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Reading through the Gospels 60

Matthew 5:43-48; Luke 6:31-36

Matthew 5:43-48; Luke 6:31-36 LOVE YOUR ENEMIES

Jesus (on the Sermon of the Mount) continues his theme of teaching us to see the intent of the commandments. Jesus references scripture to love thy neighbor as thyself. (Leviticus 19:18, "You shall not take vengeance or bear a grudge against the sons of your own people, but you shall love your neighbor as yourself: I am the Lord.") Unfortunately, people read between the left-out lines to quandary how then to treat the enemy.  Of course it is easy to love those who love me. The intent of this law is to love everyone in that our neighbor could be our friend or foe.  Our neighbor is any person we come into contact with wherever we go.  Jesus points out that even the tax collectors and gentiles love those who love them.  Jesus points out how He is different in that He loves all, even His enemies, treating them the same, giving them all the sunrise and the rain.  Be like Jesus. Imitate Jesus. Be different. Mark 12:32, "The second is this: ‘You shall love your neighbor as yourself.’ There is no other commandment greater than these."


Luke 34,35 points out that there is no benefit to lending to those who you know you will get the money back.  We should give without any expectation to receive anything in return. God is kind to those who are ungrateful and evil.  This is convicting to me because I know there are many times in which I do not think enough to realize and give credit to God for all the things He gives and does for me, making me one of those ungrateful. Yet He still gives and loves me.


In verse 44 Jesus gives specific instructions to not only love my enemies, but to pray for them. Prayer changes MY attitude. Jesus announced a revolutionary way to deal with enemies: return kindness for injury, love, for hate, courtesy for dishonor. President Lincoln was great at forming alliances between people of different opinions, bringing together people who disagreed with him on his personal staff. One day one of his advisors came to him and said, "Mr. President, you really have to destroy your enemies." Mr. Lincoln smiled and said, "Isn't that what I do when I make them my friends?"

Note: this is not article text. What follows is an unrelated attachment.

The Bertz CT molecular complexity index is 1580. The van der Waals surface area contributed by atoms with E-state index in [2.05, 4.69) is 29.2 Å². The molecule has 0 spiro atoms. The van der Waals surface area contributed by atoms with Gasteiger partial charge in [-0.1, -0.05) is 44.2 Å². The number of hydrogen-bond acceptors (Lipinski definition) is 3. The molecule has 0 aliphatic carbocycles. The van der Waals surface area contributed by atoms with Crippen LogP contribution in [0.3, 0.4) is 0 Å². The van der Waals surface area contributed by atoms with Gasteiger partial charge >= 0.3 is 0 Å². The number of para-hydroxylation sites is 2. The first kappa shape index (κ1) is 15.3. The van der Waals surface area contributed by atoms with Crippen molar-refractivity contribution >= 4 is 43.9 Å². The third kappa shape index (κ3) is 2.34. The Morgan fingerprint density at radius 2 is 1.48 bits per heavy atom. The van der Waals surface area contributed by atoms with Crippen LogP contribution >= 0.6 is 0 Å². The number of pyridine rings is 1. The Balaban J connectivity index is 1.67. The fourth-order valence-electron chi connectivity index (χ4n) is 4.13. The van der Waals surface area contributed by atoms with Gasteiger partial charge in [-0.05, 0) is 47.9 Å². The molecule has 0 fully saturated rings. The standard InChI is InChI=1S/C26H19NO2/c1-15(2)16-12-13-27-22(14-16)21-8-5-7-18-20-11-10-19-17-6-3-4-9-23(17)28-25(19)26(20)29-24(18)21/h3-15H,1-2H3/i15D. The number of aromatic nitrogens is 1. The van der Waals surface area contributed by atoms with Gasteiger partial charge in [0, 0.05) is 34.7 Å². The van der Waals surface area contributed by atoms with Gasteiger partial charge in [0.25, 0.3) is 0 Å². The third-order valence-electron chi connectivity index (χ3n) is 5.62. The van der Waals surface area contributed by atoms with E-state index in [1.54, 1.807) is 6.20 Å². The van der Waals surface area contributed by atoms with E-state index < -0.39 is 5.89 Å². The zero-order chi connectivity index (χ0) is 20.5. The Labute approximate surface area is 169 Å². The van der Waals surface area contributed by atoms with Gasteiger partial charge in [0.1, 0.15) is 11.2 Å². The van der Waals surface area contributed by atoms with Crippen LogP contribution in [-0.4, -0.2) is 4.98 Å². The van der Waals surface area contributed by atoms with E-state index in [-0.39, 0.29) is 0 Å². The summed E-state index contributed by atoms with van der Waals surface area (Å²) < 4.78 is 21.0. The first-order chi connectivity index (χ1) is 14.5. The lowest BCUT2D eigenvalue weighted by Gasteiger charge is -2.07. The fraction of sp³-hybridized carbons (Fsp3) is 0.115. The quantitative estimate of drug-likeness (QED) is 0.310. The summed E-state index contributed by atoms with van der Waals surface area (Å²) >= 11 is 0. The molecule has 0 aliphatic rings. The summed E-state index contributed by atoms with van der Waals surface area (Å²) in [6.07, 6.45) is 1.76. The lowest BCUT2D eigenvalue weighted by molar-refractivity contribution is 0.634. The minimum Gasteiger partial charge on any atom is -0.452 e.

It's  hard to hate someone who is busy loving you and doing good for you. It baffling to the person who is unable to understand what is up. The person wonders why you are not retaliating or snubbing them. The smile on your face is like a spotlight of conviction. Eventually it becomes too difficult to go on hating you. They are not really hurting you, so their efforts are useless. The person may become curious a to what causes you to be friendly when others are not, leading to questions worth answering.

Lord, let us remember that we were once your enemies and you loved us. In that same way let us love and convert those who oppose us.


In verse 48 Jesus tells me to be perfect just like the Father.  Now that is impossible without my Jesus's forgiveness through the cross that wipes away clean all my sins.  Romans 3:21, "But now the righteousness of God has been manifested apart from the law." I am a flawed individual in need of righteousness apart from the keeping of the law that only comes through Jesus.  Still yet, Jesus wants me to strive to be perfect like the Father. It is a lifetime adventure to continually grow in character.


Luke 6:31 gives the classic often-repeated phrase "as you wish that others would do to you, do so to them."  Treat others as you want to be treated. This includes treating enemies the way I would want to be treated.


Copyright Cheryl Rutledge-Brennecke
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